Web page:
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Early Days of X-ray Crystallography$
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André Authier

Print publication date: 2013

Print ISBN-13: 9780199659845

Published to Oxford Scholarship Online: September 2013

DOI: 10.1093/acprof:oso/9780199659845.001.0001

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Early Applications of X‐Ray Crystallography

Early Applications of X‐Ray Crystallography

Chapter:
(p.230) 10 Early Applications of X‐Ray Crystallography
Source:
Early Days of X-ray Crystallography
Author(s):

André Authier

Publisher:
Oxford University Press
DOI:10.1093/acprof:oso/9780199659845.003.0010

The early applications of X-ray crystallography in different fields of science in the period up to 1913 are described. Chemistry: the first crystal structure determinations shed a new light on the nature of chemical bonds in solids and led to Goldschmidt’s and Pauling’s rules; the benzene ring was shown to be planar. Metallurgy: the crystal structures of many elements and alloys were determined, and accurate phase diagrams established; preliminary studies were made of annealing and cold-working. Mineralogy: the crystal structures of many minerals were determined and, most importantly, the classification of silicates was established. Physics: the existence of zero-point energy, predicted by Planck, was confirmed; Planck’s constant, h, was determined with high accuracy; preliminary structural interpretation of the piezoelectricity of quartz was made. Biochemistry: the structure of natural fibres and, in particular, of keratin was analysed. X-ray spectroscopy expanded rapidly, experimentally with de Broglie, Wagner, and the Siegbahn school, and theoretically with Kossel and Sommerfeld.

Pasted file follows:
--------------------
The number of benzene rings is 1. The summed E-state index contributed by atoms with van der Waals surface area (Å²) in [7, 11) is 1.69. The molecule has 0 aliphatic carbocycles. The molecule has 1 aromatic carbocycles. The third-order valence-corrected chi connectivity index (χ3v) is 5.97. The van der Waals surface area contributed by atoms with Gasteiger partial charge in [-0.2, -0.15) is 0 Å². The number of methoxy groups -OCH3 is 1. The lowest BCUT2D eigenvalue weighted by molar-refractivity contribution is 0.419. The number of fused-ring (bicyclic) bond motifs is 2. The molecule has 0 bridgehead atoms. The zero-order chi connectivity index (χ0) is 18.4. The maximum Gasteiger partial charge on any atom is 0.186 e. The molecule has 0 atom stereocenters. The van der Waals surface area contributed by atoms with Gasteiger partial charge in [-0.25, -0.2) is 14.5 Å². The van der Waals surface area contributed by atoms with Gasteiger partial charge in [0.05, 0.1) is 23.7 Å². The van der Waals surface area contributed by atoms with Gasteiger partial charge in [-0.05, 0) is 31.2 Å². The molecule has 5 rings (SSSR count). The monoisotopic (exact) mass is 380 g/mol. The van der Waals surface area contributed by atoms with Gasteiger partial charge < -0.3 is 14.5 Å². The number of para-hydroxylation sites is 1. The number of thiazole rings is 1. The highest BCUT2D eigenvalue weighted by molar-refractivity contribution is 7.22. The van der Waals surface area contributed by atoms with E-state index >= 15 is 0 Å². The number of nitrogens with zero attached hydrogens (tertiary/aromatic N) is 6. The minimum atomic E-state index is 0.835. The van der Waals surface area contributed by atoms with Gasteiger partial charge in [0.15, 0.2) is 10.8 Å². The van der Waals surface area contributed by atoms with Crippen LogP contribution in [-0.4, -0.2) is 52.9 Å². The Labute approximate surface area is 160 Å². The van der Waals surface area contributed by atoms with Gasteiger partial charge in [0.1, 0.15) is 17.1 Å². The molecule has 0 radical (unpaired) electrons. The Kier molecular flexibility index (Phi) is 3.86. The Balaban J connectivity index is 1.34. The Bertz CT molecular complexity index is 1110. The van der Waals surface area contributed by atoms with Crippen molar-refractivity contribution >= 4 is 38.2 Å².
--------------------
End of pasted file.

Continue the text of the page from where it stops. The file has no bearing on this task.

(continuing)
Keywords:   chemistry, classification of silicates, Goldschmidt’s rules, Kossel, mineralogy, Pauling’s rules, Siegbahn, Sommerfeld, X-ray spectroscopy, zero-point energy

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